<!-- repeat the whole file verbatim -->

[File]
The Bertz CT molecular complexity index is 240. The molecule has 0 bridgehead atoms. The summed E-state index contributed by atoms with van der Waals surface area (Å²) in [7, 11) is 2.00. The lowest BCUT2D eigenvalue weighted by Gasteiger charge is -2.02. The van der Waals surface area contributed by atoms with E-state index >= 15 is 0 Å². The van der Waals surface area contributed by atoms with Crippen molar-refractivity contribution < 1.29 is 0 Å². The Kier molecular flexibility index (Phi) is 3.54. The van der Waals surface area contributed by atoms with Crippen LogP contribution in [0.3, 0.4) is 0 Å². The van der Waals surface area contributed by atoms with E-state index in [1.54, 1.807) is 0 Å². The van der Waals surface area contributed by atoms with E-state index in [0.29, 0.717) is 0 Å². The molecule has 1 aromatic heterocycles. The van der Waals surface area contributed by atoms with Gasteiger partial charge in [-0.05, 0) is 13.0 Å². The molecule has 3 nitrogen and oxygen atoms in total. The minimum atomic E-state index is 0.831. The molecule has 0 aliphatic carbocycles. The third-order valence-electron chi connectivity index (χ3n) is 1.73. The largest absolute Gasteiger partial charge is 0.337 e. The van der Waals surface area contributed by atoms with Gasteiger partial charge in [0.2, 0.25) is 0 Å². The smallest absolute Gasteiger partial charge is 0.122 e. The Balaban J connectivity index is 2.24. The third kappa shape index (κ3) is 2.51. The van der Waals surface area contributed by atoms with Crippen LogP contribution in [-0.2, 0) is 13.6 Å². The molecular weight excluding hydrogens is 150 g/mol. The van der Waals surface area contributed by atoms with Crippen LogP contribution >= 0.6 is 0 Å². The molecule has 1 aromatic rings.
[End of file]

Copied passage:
The Bertz CT molecular complexity index is 240. The molecule has 0 bridgehead atoms. The summed E-state index contributed by atoms with van der Waals surface area (Å²) in [7, 11) is 2.00. The lowest BCUT2D eigenvalue weighted by Gasteiger charge is -2.02. The van der Waals surface area contributed by atoms with E-state index >= 15 is 0 Å². The van der Waals surface area contributed by atoms with Crippen molar-refractivity contribution < 1.29 is 0 Å². The Kier molecular flexibility index (Phi) is 3.54. The van der Waals surface area contributed by atoms with Crippen LogP contribution in [0.3, 0.4) is 0 Å². The van der Waals surface area contributed by atoms with E-state index in [1.54, 1.807) is 0 Å². The van der Waals surface area contributed by atoms with E-state index in [0.29, 0.717) is 0 Å². The molecule has 1 aromatic heterocycles. The van der Waals surface area contributed by atoms with Gasteiger partial charge in [-0.05, 0) is 13.0 Å². The molecule has 3 nitrogen and oxygen atoms in total. The minimum atomic E-state index is 0.831. The molecule has 0 aliphatic carbocycles. The third-order valence-electron chi connectivity index (χ3n) is 1.73. The largest absolute Gasteiger partial charge is 0.337 e. The van der Waals surface area contributed by atoms with Gasteiger partial charge in [0.2, 0.25) is 0 Å². The smallest absolute Gasteiger partial charge is 0.122 e. The Balaban J connectivity index is 2.24. The third kappa shape index (κ3) is 2.51. The van der Waals surface area contributed by atoms with Crippen LogP contribution in [-0.2, 0) is 13.6 Å². The molecular weight excluding hydrogens is 150 g/mol. The van der Waals surface area contributed by atoms with Crippen LogP contribution >= 0.6 is 0 Å². The molecule has 1 aromatic rings.